Which to me implies that something was going on regarding the status
          of Andrew's health, and I suspect that sometime in 1891 (or early in
          1892 at the latest) he was diagnosed with a terminal illness; my guess
          is that if this was the case, the diagnosis was back in 1891, which
          perhaps explains John Morse's sudden appearance back east that same
          year. It is a theory that would explain Dr. Bowen's involvement, at
          least insomuch that he would have known of Andrew's condition....

          Perhaps Andrew did not want his daughters to know about his ill
          health, at least not at first. Perhaps he only revealed it to Morse
          (and presumably Abby), asking him to come back east to help manage
          Andrew's affairs; and perhaps when Andrew revealed to Morse and Bowen
          his plans to basically disinherit his own children, they conspired to
          murder the couple for the benefit of the Borden daughters. This would
          explain why Abby had to die first (because her estate would
          automatically go to Andrew for the next hour or so that he was alive),
          and would perhaps explain why Dr. Bowen would agree to the murder of
          both people, as Abby would be seen as an usurper stealing the Borden
          sisters' "rightful" property, and Andrew's killing would perhaps be
          seen as a mercy killing by Bowen, especially if Andrew's
          disease/condition meant he was facing the prospect of a long and
          painful decline before inevitable death...

          Morse OTOH seems to have been a fairly amoral character at best, and
          probably could have found it just as easy to kill (or have killed)
          both Abby and Andrew if the right justification was presented to

          We really don't know what Morse's feelings towards Abby were; from
          what we have available to study, we are told that their relations were
          cordial enough, even seemingly friendly. But I suspect that Morse,
          the old horse-trader (equivalent to a used-car salesman today) that he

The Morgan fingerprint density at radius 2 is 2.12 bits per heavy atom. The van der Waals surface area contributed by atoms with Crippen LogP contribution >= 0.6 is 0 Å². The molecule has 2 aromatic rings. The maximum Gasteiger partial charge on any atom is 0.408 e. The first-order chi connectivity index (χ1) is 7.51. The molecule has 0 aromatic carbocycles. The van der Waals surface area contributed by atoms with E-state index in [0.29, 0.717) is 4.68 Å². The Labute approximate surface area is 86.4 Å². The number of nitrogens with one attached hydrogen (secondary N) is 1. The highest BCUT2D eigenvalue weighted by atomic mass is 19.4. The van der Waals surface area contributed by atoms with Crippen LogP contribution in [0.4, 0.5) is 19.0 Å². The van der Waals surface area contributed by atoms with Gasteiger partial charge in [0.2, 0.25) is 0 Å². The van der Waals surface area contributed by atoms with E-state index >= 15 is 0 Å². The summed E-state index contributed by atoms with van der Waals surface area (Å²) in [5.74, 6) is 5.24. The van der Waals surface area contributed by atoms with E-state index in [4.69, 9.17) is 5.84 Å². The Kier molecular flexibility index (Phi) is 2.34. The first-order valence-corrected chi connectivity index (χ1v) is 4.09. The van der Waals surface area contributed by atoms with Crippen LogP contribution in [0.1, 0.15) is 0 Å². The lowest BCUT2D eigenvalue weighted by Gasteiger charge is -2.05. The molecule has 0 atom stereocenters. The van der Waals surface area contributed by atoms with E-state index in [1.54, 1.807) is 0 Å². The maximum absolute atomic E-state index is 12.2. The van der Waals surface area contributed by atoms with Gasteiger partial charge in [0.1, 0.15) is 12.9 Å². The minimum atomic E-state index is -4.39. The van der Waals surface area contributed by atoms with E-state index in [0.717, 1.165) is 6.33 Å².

was, was a master at concealing his true feelings to further his own
          aims. He may have resented Abby as much as Emma did (and Lizzie is
          alleged to have, although I don't think she resented Abby as much as
          Emma did, nor for her whole life), and also viewed Abby as a
          money-grubbing usurper; but if he wanted to stay on at least cordial,
          if not warm, terms with Andrew Morse would have had to maintained a
          facade of being accepting and friendly towards Abby...

          But if Andrew announced that he was dying, and that he was putting
          together a will that would leave the bulk of his estate to Abby, how
          would Morse have reacted, especially if he secretly resented Abby?
          Would Dr. Bowen have been sympathetic enough to the Borden sisters'
          plight to agree to murder a woman he may have agreed was 'stealing'
          what was rightfully Emma's and Lizzie's, and murder a man who was
          slated to die a prolonged and painful death anyway (perhaps seeing it
          as a 'mercy killing')...

          >He's got John killing Abby and Billy killing Andrew!

          I'm not sure but that John Morse DIDN'T kill Abby; he really doesn't
          have the air-tight alibi that legend has attributed to him, if one
          reads the interviews in the contemporary news articles that are
          included in David Kent's "Lizzie Borden Sourcebook"...there is a good
          20 or 30 minutes unaccounted for from the time he was seen at the Post
          Office until he arrived at his niece's house for the alleged visit...

          If we accept that the niece and the cousin who actually owned the
          house told the truth, they were in separate rooms when Morse allegedly
          arrived that morning; they also describe having an 'open house' of
          sorts that morning (an unusual time of day to have such an activity),
          and describe the morning as being hectic and the house full of people.
          In other words, when looked at closely, their statements not only
          don't agree on the time that Morse arrived at the house, but show that
          they just 'assumed' he was there because someone said he was (in other
          words, they didn't actually SEE Morse until some time after he
          supposedly arrived)...

          So not only did the 2 women give different times for when Morse
          arrived, or supposedly arrived, they also could not account for his
          presence for a goodly portion of the morning, only assuming that he
          was about the house somewhere...

          Morse himself was extremely vague when pressed for an account of the
          time he spent between dropping a letter off at the Post Office and
          arriving at the house his niece was staying at, a house that was only
          a couple of blocks from the Borden house and about a mile away, and
          which lay on the other side of the Borden house from the Post

          In other words Morse, who allegedly walked to his niece's, would have
          had to retrace his steps and go back by the Borden's house to reach
          the niece's residence...

          Something else that has been overlooked is the fact that both this
          niece and the cousin she was staying with at first stated that DOCTOR
          BOWEN WAS AT THEIR HOUSE THAT MORNING, and that Dr. Bowen left their